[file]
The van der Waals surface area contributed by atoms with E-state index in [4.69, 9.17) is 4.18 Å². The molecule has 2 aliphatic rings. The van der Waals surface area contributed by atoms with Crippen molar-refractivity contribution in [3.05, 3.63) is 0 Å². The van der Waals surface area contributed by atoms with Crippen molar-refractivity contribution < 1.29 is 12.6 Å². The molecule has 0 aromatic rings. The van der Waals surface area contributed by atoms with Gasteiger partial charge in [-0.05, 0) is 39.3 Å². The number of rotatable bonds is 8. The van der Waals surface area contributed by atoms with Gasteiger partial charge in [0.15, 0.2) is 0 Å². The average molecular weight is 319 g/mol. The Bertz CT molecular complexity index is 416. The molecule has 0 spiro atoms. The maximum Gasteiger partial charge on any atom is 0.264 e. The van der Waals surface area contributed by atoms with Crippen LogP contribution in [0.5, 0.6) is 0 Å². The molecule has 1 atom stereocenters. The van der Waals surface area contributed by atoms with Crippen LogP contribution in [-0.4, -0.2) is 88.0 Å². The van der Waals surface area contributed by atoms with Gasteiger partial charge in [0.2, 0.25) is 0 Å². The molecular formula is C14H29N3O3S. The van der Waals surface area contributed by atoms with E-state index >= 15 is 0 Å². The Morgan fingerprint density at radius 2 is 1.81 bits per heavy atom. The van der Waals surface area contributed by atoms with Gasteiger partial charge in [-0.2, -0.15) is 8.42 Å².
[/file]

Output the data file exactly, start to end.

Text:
The van der Waals surface area contributed by atoms with E-state index in [4.69, 9.17) is 4.18 Å². The molecule has 2 aliphatic rings. The van der Waals surface area contributed by atoms with Crippen molar-refractivity contribution in [3.05, 3.63) is 0 Å². The van der Waals surface area contributed by atoms with Crippen molar-refractivity contribution < 1.29 is 12.6 Å². The molecule has 0 aromatic rings. The van der Waals surface area contributed by atoms with Gasteiger partial charge in [-0.05, 0) is 39.3 Å². The number of rotatable bonds is 8. The van der Waals surface area contributed by atoms with Gasteiger partial charge in [0.15, 0.2) is 0 Å². The average molecular weight is 319 g/mol. The Bertz CT molecular complexity index is 416. The molecule has 0 spiro atoms. The maximum Gasteiger partial charge on any atom is 0.264 e. The van der Waals surface area contributed by atoms with Crippen LogP contribution in [0.5, 0.6) is 0 Å². The molecule has 1 atom stereocenters. The van der Waals surface area contributed by atoms with Crippen LogP contribution in [-0.4, -0.2) is 88.0 Å². The van der Waals surface area contributed by atoms with Gasteiger partial charge in [0.2, 0.25) is 0 Å². The molecular formula is C14H29N3O3S. The van der Waals surface area contributed by atoms with E-state index >= 15 is 0 Å². The Morgan fingerprint density at radius 2 is 1.81 bits per heavy atom. The van der Waals surface area contributed by atoms with Gasteiger partial charge in [-0.2, -0.15) is 8.42 Å².